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North Korean Succession and the Risks of Instability
North Korean Succession and the Risks of Instability
Table of Contents
  1. Executive Summary
DNI Clapper’s Rescue Mission to the DPRK
DNI Clapper’s Rescue Mission to the DPRK
Report 230 / Asia

North Korean Succession and the Risks of Instability

Despite last week’s abrupt shuffle at the top of the military leadership, Kim Jŏng-ŭn appears to be firmly established as the new leader of North Korea, completing a faster and smoother power transition than many experts anticipated.

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Executive Summary

Transitions often present risks to authoritarian regimes, but the succession in North Korea has apparently passed with few problems. With no opposition from the military and China’s clear support, there are no signs to suggest that Kim Jŏng-ŭn, the young leader who replaced his father, Kim Jong-il, following his death in December 2011, is anything but in charge in his own right. Far from creating a regency of older family members or generals, the North Korean system has maintained its focus on a single leader and projected an image of stability and unity as it celebrates the centenary of the birth of its founder, Kim Il-sung. While that image appears to be accurate, there is nothing to suggest that the new leader is or will become inclined to take measures that would either improve the lot of the country’s citizens or reduce the regional frictions that Pyongyang is at the centre of.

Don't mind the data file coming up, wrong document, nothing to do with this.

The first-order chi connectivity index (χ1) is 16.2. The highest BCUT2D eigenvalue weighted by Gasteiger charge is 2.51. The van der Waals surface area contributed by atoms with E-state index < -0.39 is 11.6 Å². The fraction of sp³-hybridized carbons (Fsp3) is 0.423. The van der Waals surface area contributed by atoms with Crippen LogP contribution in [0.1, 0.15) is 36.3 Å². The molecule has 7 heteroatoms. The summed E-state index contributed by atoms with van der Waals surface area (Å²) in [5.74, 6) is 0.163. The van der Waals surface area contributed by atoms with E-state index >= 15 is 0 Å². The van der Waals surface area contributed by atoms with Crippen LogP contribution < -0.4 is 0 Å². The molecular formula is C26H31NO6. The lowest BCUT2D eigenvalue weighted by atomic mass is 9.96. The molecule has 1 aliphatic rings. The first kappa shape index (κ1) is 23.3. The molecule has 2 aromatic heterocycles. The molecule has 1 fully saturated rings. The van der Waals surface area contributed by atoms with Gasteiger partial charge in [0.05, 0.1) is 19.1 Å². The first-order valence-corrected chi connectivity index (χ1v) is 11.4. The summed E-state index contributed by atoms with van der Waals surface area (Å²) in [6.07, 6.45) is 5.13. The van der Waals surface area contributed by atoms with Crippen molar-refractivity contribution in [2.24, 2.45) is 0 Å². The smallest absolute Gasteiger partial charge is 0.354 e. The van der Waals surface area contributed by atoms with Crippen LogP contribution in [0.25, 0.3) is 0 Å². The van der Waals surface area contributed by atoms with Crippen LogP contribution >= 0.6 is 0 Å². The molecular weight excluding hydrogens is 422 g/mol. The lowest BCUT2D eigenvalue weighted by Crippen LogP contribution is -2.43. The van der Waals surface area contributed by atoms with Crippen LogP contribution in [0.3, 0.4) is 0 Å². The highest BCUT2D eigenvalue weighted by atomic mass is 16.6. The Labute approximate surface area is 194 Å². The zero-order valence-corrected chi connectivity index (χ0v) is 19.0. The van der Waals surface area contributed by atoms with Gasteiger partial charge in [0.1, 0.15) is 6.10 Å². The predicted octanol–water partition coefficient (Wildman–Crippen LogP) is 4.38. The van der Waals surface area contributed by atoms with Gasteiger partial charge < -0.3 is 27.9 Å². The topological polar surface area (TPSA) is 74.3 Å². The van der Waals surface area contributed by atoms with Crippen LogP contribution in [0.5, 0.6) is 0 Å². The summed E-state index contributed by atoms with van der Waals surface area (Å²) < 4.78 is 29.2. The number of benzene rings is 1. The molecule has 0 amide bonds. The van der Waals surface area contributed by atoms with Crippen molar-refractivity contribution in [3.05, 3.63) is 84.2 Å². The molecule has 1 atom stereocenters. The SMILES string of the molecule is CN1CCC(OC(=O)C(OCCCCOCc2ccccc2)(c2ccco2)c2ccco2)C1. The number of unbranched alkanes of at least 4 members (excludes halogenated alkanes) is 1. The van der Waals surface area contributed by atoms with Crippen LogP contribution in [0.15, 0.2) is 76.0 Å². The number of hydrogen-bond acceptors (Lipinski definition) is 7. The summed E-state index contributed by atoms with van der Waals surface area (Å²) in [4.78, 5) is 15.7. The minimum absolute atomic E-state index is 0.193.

Kim Il-sung invested considerable time and effort to ensure the transfer of power to his son, Kim Jong-il. The regime had two decades to prepare after Kim was anointed successor in 1974. In contrast, the second dynastic succession appeared to be rushed, leading many analysts to believe it would fail. However, though Kim Jong-il did not devote as much attention to succession as his father had, most North Korea watchers failed to recognise that the regime began internal preparations about a decade before his death. Many surmised that a committee of powerful figures, probably from the military, would step in and either oust Kim Jŏng-ŭn in a coup d’état or prop him up as a figurehead and rule behind the scenes.